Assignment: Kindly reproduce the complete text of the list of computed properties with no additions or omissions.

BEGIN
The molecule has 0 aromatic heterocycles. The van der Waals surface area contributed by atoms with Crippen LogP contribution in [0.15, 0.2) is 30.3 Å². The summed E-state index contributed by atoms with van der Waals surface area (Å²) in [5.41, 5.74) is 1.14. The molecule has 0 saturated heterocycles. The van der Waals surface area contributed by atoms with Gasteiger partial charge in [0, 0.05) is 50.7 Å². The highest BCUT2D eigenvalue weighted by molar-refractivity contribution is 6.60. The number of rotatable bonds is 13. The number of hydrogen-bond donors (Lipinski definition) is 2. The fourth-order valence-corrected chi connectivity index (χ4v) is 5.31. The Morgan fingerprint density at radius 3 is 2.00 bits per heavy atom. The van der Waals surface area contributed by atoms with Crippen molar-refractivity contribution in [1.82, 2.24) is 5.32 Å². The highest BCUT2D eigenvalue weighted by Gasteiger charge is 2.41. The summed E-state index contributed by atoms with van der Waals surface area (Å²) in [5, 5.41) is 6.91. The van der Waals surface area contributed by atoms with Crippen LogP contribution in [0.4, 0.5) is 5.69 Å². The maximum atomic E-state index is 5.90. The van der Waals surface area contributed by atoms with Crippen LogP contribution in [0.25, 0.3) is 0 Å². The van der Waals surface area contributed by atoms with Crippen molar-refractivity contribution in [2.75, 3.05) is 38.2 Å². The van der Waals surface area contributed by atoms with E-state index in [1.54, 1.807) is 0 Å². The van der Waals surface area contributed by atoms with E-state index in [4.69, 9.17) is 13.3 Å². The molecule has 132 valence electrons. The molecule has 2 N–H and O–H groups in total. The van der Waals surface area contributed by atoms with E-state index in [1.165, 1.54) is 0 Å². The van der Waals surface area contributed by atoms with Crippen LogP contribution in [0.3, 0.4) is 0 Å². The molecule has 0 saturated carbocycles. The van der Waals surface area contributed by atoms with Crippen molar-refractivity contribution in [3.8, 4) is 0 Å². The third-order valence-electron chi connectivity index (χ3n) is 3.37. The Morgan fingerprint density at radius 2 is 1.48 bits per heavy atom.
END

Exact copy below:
The molecule has 0 aromatic heterocycles. The van der Waals surface area contributed by atoms with Crippen LogP contribution in [0.15, 0.2) is 30.3 Å². The summed E-state index contributed by atoms with van der Waals surface area (Å²) in [5.41, 5.74) is 1.14. The molecule has 0 saturated heterocycles. The van der Waals surface area contributed by atoms with Gasteiger partial charge in [0, 0.05) is 50.7 Å². The highest BCUT2D eigenvalue weighted by molar-refractivity contribution is 6.60. The number of rotatable bonds is 13. The number of hydrogen-bond donors (Lipinski definition) is 2. The fourth-order valence-corrected chi connectivity index (χ4v) is 5.31. The Morgan fingerprint density at radius 3 is 2.00 bits per heavy atom. The van der Waals surface area contributed by atoms with Crippen molar-refractivity contribution in [1.82, 2.24) is 5.32 Å². The highest BCUT2D eigenvalue weighted by Gasteiger charge is 2.41. The summed E-state index contributed by atoms with van der Waals surface area (Å²) in [5, 5.41) is 6.91. The van der Waals surface area contributed by atoms with Crippen LogP contribution in [0.4, 0.5) is 5.69 Å². The maximum atomic E-state index is 5.90. The van der Waals surface area contributed by atoms with Crippen LogP contribution in [0.25, 0.3) is 0 Å². The van der Waals surface area contributed by atoms with Crippen molar-refractivity contribution in [2.75, 3.05) is 38.2 Å². The van der Waals surface area contributed by atoms with E-state index in [1.54, 1.807) is 0 Å². The van der Waals surface area contributed by atoms with E-state index in [4.69, 9.17) is 13.3 Å². The molecule has 132 valence electrons. The molecule has 2 N–H and O–H groups in total. The van der Waals surface area contributed by atoms with E-state index in [1.165, 1.54) is 0 Å². The van der Waals surface area contributed by atoms with Crippen LogP contribution in [0.3, 0.4) is 0 Å². The molecule has 0 saturated carbocycles. The van der Waals surface area contributed by atoms with Crippen molar-refractivity contribution in [3.8, 4) is 0 Å². The third-order valence-electron chi connectivity index (χ3n) is 3.37. The Morgan fingerprint density at radius 2 is 1.48 bits per heavy atom.